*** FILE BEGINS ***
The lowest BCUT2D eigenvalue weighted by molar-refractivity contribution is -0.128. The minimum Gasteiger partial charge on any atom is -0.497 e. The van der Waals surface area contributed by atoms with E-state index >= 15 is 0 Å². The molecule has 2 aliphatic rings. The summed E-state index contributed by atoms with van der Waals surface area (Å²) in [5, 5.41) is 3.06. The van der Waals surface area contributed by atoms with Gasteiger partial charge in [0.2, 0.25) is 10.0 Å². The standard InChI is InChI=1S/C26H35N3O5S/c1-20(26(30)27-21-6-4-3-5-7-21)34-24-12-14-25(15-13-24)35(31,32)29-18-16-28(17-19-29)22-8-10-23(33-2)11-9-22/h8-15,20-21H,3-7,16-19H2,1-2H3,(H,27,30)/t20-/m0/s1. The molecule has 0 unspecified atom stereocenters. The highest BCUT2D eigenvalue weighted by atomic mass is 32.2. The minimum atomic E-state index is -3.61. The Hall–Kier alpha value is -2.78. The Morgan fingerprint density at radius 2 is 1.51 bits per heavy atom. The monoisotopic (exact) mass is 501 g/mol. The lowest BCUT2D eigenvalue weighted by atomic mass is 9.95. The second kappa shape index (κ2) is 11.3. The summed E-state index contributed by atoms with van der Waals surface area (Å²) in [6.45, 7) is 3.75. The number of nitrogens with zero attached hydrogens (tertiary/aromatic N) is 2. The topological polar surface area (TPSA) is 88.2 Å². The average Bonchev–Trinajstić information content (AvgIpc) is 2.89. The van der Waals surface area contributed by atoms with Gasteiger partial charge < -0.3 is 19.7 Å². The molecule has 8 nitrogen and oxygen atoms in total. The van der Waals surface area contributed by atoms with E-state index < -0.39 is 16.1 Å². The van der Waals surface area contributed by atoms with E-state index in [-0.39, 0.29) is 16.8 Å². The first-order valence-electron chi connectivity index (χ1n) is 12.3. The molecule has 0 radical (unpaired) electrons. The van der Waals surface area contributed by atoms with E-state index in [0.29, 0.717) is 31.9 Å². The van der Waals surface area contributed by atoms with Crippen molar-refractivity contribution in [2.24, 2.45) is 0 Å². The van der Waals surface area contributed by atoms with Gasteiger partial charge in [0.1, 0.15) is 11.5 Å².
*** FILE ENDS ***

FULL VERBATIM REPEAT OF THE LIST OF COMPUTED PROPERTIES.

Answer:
The lowest BCUT2D eigenvalue weighted by molar-refractivity contribution is -0.128. The minimum Gasteiger partial charge on any atom is -0.497 e. The van der Waals surface area contributed by atoms with E-state index >= 15 is 0 Å². The molecule has 2 aliphatic rings. The summed E-state index contributed by atoms with van der Waals surface area (Å²) in [5, 5.41) is 3.06. The van der Waals surface area contributed by atoms with Gasteiger partial charge in [0.2, 0.25) is 10.0 Å². The standard InChI is InChI=1S/C26H35N3O5S/c1-20(26(30)27-21-6-4-3-5-7-21)34-24-12-14-25(15-13-24)35(31,32)29-18-16-28(17-19-29)22-8-10-23(33-2)11-9-22/h8-15,20-21H,3-7,16-19H2,1-2H3,(H,27,30)/t20-/m0/s1. The molecule has 0 unspecified atom stereocenters. The highest BCUT2D eigenvalue weighted by atomic mass is 32.2. The minimum atomic E-state index is -3.61. The Hall–Kier alpha value is -2.78. The Morgan fingerprint density at radius 2 is 1.51 bits per heavy atom. The monoisotopic (exact) mass is 501 g/mol. The lowest BCUT2D eigenvalue weighted by atomic mass is 9.95. The second kappa shape index (κ2) is 11.3. The summed E-state index contributed by atoms with van der Waals surface area (Å²) in [6.45, 7) is 3.75. The number of nitrogens with zero attached hydrogens (tertiary/aromatic N) is 2. The topological polar surface area (TPSA) is 88.2 Å². The average Bonchev–Trinajstić information content (AvgIpc) is 2.89. The van der Waals surface area contributed by atoms with Gasteiger partial charge < -0.3 is 19.7 Å². The molecule has 8 nitrogen and oxygen atoms in total. The van der Waals surface area contributed by atoms with E-state index < -0.39 is 16.1 Å². The van der Waals surface area contributed by atoms with E-state index in [-0.39, 0.29) is 16.8 Å². The first-order valence-electron chi connectivity index (χ1n) is 12.3. The molecule has 0 radical (unpaired) electrons. The van der Waals surface area contributed by atoms with E-state index in [0.29, 0.717) is 31.9 Å². The van der Waals surface area contributed by atoms with Crippen molar-refractivity contribution in [2.24, 2.45) is 0 Å². The van der Waals surface area contributed by atoms with Gasteiger partial charge in [0.1, 0.15) is 11.5 Å².